That could induce increased deposits and help offset interest rate losses, while driving more revenue into the bank’s traditionally strong consumer and community department.
A return to contractionary policies, such as tapering and rate hikes, could help JP Morgan’s profitability, as would a strengthening dollar in the instance of rising rates.
For now, investors appear sage about the possibility of further interest rate increases, and modest tightening of rates over the next couple of years is not expected to dampen that outlook, according to PwC.
Deep dive into the latest results
Most of JP Morgan’s fundamentals look strong in each sector of business, reflected in company-wide third-quarter revenue of $29.6bn, up 1.34% from a year ago, underscored by assets under management of $3tn, up 17% from 2020 levels.
Net income came in at $11.7bn in the third quarter, a 24% increase from 2020, but a 2% contraction from the previous quarter.
The $2.1bn worth of reserve releases undoubtedly aided healthy returns, with the bounce in business and consumer spending enabling JP Morgan to return a significant amount of liquidity to its revenue, somewhat flattering its final figures. Reserves still sit more than $7bn above pre-Covid levels, likely to further boost future balance sheets.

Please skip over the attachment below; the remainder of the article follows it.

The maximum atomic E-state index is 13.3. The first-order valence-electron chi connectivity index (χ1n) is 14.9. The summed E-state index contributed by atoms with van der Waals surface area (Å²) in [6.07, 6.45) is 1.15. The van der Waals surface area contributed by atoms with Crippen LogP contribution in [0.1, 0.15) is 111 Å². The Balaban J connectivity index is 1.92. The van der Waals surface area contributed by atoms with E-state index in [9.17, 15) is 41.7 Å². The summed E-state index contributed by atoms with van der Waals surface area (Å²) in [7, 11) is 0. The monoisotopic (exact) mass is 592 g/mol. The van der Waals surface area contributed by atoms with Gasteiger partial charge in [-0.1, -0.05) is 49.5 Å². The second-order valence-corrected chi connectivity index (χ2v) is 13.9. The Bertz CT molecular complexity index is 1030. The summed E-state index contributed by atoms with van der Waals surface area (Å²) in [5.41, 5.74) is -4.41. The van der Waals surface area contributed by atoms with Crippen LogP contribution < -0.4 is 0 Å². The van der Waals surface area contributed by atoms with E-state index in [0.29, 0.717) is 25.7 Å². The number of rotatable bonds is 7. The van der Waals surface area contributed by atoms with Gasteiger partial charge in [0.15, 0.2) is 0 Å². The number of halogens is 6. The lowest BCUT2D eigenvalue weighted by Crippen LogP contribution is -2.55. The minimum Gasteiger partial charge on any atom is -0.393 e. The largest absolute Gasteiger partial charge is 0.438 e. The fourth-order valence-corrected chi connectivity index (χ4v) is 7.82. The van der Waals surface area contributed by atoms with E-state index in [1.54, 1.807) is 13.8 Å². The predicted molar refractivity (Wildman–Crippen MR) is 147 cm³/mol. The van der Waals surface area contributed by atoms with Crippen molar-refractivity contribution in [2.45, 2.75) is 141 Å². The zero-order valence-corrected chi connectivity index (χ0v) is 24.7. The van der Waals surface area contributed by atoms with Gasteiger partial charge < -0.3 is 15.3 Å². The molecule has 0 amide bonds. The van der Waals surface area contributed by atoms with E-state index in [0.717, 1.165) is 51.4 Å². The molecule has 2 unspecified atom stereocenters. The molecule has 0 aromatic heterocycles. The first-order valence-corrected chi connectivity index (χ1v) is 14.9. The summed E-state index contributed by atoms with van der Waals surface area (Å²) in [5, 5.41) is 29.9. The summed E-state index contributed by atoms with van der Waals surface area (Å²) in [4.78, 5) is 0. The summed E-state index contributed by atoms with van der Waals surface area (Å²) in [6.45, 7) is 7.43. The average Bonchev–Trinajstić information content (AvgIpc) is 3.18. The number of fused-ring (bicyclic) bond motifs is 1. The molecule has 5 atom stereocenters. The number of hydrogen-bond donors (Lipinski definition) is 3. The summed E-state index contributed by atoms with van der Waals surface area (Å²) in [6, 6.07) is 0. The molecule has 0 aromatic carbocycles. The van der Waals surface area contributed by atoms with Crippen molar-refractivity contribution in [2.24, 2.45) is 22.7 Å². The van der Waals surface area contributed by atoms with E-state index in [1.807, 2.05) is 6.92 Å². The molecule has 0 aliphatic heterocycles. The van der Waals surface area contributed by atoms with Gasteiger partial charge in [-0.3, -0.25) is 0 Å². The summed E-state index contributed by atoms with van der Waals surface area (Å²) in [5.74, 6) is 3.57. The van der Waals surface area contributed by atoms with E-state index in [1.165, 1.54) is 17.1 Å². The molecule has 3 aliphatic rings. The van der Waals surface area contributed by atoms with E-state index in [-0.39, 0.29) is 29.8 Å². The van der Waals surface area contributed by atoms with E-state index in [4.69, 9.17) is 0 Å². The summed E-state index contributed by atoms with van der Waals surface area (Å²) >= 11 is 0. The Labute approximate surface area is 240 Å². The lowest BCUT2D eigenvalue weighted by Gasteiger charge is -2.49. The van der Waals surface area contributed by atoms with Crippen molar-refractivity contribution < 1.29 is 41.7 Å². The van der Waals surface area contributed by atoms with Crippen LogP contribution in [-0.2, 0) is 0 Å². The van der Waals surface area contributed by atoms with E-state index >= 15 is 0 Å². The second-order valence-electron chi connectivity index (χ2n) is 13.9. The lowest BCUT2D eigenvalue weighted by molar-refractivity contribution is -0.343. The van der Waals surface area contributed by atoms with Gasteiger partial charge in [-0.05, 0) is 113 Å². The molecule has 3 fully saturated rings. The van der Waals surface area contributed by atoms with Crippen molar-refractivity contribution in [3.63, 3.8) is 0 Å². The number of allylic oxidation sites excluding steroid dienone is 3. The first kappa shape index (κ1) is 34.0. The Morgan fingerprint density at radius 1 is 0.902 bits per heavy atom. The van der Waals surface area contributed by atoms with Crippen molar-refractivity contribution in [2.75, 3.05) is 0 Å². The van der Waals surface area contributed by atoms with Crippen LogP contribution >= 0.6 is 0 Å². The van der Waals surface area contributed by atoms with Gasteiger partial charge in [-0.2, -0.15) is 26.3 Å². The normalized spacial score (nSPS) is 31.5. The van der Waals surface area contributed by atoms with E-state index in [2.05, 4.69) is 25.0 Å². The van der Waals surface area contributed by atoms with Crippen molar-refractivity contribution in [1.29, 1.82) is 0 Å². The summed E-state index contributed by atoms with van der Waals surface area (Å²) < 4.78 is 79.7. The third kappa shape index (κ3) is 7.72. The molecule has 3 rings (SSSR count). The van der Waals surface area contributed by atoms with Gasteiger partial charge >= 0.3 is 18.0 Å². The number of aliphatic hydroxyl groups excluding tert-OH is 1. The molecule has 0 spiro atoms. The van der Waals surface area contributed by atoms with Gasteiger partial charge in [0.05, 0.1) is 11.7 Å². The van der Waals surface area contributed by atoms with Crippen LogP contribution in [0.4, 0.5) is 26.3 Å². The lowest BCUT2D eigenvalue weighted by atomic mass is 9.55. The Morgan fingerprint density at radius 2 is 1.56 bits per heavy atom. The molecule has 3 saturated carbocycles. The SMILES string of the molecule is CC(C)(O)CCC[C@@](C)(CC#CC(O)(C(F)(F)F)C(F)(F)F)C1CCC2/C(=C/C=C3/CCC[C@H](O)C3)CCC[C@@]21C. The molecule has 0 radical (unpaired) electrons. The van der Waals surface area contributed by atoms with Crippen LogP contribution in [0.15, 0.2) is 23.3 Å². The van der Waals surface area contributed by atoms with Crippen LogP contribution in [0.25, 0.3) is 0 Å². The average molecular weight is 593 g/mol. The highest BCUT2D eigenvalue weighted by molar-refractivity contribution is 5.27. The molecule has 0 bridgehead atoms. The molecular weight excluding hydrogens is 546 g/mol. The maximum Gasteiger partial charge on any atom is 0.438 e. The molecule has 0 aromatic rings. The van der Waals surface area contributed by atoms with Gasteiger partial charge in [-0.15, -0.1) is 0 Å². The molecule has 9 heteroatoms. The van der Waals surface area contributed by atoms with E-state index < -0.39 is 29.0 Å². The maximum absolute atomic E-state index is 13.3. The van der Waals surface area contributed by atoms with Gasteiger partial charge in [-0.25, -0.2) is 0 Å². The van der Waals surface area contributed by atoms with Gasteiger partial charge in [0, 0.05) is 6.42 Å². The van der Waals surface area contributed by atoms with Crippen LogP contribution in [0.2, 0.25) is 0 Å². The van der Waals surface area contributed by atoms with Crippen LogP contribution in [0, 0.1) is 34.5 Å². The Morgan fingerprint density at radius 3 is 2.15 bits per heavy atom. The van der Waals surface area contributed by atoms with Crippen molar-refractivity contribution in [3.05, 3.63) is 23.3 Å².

In the community and business department, revenues were driven by consumer and business banking, up 8% year to date. Debit and credit card spend was up 26%, highlighting renewed bullishness as consumers continue to make use of pent-up demand.
But that has also dampened demand for the company’s loan offerings. Credit and debit card income fell 14%, despite the jump in spending.
The knock to interest margins represents the only metric from these releases, but could present a short-term problem.
JPMorgan stock forecast 2022
In the two-month period since earnings releases and the stock tumble, the outlook has remained positive, according to analyst opinions compiled by MarketBeat.